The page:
THURSDAY’S CHILD: Singing a thrill for Akeem
HE is a soft-spoken, shy 13-year-old who loves to sing, and play football.
However, If he has to make a choice between the two, he would rather sing.
Akeem Yarde’s favourite music is classics and jazz, but this does not mean he won’t listen to other forms of music.
As a member of the 100-strong St Leonard’s Boys’ School Choir, Akeem delights in being part of this team, as well as performing at various places across the island.
A visit to Britain last July, where the choir performed at a number of places thrilled him so much, that he would like to travel again to lend his voice to this popular choir.
It’s been three years since Akeem joined the choir, but for him, practising in the bathroom is just as good as doing so under the direction of choir director Andrew Lokey.
“I joined the choir because I love to sing.
I love most songs. I cannot say that I have any one favourite song,” the first soprano singer said, “I just love to sing,” he emphasised.
Some of the many places where Akeem has shared his gift of singing include Independence Square; the Frank Collymore Hall; the Christmas competition at Trimart, where the choir came first in 2008, and the National Independence Festival of Creative Arts (NIFCA).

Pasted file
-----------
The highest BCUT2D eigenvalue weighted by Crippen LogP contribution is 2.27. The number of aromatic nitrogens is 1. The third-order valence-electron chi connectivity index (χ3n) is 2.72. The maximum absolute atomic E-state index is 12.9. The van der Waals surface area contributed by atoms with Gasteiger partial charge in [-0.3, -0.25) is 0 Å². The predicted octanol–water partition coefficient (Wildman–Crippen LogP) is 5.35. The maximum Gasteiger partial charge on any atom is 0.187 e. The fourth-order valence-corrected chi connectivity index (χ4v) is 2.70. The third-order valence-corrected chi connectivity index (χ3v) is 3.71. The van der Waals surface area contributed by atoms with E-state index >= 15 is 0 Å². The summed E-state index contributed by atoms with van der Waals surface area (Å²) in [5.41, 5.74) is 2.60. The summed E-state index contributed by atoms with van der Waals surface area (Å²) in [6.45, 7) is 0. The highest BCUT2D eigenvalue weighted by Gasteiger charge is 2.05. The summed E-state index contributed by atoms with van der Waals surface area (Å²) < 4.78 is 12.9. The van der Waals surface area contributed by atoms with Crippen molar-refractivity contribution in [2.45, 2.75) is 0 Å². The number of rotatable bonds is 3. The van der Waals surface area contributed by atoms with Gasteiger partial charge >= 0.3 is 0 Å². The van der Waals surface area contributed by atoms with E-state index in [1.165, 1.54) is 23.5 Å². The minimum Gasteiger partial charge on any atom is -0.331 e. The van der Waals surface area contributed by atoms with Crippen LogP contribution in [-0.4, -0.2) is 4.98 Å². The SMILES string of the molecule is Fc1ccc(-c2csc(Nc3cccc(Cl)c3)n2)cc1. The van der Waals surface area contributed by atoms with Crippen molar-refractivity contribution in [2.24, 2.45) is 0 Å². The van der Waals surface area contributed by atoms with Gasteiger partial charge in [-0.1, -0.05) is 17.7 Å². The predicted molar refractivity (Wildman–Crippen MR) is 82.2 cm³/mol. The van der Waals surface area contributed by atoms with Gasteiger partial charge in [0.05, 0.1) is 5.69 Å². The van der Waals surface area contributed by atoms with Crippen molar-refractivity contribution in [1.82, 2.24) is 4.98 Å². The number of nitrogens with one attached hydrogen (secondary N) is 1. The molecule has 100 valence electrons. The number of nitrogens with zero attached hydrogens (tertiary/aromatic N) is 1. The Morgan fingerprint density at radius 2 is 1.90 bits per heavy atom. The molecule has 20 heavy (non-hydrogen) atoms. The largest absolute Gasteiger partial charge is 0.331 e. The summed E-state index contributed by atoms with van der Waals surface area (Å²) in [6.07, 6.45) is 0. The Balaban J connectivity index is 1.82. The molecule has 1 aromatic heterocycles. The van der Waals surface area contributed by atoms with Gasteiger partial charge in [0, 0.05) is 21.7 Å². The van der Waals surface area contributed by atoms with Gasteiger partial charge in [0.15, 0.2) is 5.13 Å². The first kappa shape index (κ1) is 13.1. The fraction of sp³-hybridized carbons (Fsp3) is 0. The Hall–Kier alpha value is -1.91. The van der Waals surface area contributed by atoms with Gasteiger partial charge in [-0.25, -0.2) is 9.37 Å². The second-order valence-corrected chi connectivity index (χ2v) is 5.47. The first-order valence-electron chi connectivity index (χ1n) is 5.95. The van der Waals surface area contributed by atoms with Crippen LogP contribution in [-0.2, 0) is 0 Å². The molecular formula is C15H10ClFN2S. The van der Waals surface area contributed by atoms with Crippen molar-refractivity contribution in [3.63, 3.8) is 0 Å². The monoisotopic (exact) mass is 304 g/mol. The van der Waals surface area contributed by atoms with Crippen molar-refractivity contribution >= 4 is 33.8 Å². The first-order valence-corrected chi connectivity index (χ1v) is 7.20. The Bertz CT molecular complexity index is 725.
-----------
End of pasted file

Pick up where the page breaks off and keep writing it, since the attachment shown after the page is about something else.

Akeem is actually part of the choir that copped six gold medals during various NIFCA performances.
The choir has also been nominated for four awards in the upcoming Barbados Music Awards in January.
With high hopes of singing professionally, Akeem is yet to have that vision of seeing himself performing solo. Prompts by his mother Janelle Yarde to enter the Richard Stoute Teen Talent Show have fallen on deaf ears – at least for the time being.
“Akeem is a very shy boy, but I always encourage him to sing.
I would like him to enter the Richard Stoute Teen Talent Show, because I know he has a good chance of doing well,” Janelle added.
In the area of football, while he plays right midfield, or striker, for the Regents Football team, Akeem has had to put aside this sport to pay more attention to his “schoolwork”.
“I stopped from playing football after my grades at school dropped, but I remained a member of the choir,” Akeem said.
His mother also added that his grades must be consistently good, before he returns to football.
Akeem still has high hopes of playing professional football when he gets older, and even singing professionally.
With hobbies of playing football, table tennis, road tennis and swimming at the Aquatic Centre, Akeem, a former student of the Milton Lynch School, says his motto is: “Go to school and learn.”
Undoubtedly, this is also timely advice for young people the world over.